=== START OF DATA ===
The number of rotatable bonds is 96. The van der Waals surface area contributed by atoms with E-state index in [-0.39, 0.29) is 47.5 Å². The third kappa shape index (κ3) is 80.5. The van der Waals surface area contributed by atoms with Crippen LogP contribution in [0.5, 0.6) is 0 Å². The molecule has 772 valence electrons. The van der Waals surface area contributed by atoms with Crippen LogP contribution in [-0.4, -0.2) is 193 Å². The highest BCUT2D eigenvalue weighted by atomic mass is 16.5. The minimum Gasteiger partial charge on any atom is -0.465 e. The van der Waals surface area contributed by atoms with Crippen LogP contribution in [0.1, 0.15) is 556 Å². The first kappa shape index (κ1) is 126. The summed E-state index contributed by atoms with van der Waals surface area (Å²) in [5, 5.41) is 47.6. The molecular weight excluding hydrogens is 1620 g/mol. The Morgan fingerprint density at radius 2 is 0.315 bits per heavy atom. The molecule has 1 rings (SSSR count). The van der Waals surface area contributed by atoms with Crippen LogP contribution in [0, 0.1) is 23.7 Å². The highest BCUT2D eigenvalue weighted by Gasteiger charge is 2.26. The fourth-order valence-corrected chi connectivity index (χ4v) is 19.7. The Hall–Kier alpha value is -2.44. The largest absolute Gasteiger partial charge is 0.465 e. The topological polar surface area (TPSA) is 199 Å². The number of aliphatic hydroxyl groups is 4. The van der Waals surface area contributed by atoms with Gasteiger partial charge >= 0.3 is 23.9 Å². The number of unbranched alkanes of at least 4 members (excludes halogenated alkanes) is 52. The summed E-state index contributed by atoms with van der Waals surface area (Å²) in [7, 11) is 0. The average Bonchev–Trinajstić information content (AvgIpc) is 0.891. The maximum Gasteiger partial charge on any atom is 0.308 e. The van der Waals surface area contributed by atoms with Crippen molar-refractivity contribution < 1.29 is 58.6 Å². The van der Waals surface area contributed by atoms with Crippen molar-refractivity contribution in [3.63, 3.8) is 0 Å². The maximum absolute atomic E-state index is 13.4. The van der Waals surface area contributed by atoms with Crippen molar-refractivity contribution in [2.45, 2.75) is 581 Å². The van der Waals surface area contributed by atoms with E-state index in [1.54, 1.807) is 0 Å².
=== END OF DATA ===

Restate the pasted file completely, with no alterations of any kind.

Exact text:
The number of rotatable bonds is 96. The van der Waals surface area contributed by atoms with E-state index in [-0.39, 0.29) is 47.5 Å². The third kappa shape index (κ3) is 80.5. The van der Waals surface area contributed by atoms with Crippen LogP contribution in [0.5, 0.6) is 0 Å². The molecule has 772 valence electrons. The van der Waals surface area contributed by atoms with Crippen LogP contribution in [-0.4, -0.2) is 193 Å². The highest BCUT2D eigenvalue weighted by atomic mass is 16.5. The minimum Gasteiger partial charge on any atom is -0.465 e. The van der Waals surface area contributed by atoms with Crippen LogP contribution in [0.1, 0.15) is 556 Å². The first kappa shape index (κ1) is 126. The summed E-state index contributed by atoms with van der Waals surface area (Å²) in [5, 5.41) is 47.6. The molecular weight excluding hydrogens is 1620 g/mol. The Morgan fingerprint density at radius 2 is 0.315 bits per heavy atom. The molecule has 1 rings (SSSR count). The van der Waals surface area contributed by atoms with Crippen LogP contribution in [0, 0.1) is 23.7 Å². The highest BCUT2D eigenvalue weighted by Gasteiger charge is 2.26. The fourth-order valence-corrected chi connectivity index (χ4v) is 19.7. The Hall–Kier alpha value is -2.44. The largest absolute Gasteiger partial charge is 0.465 e. The topological polar surface area (TPSA) is 199 Å². The number of aliphatic hydroxyl groups is 4. The van der Waals surface area contributed by atoms with Gasteiger partial charge >= 0.3 is 23.9 Å². The number of unbranched alkanes of at least 4 members (excludes halogenated alkanes) is 52. The summed E-state index contributed by atoms with van der Waals surface area (Å²) in [7, 11) is 0. The average Bonchev–Trinajstić information content (AvgIpc) is 0.891. The maximum Gasteiger partial charge on any atom is 0.308 e. The van der Waals surface area contributed by atoms with Crippen molar-refractivity contribution < 1.29 is 58.6 Å². The van der Waals surface area contributed by atoms with Crippen molar-refractivity contribution in [3.63, 3.8) is 0 Å². The maximum absolute atomic E-state index is 13.4. The van der Waals surface area contributed by atoms with Crippen molar-refractivity contribution in [2.45, 2.75) is 581 Å². The van der Waals surface area contributed by atoms with E-state index in [1.54, 1.807) is 0 Å².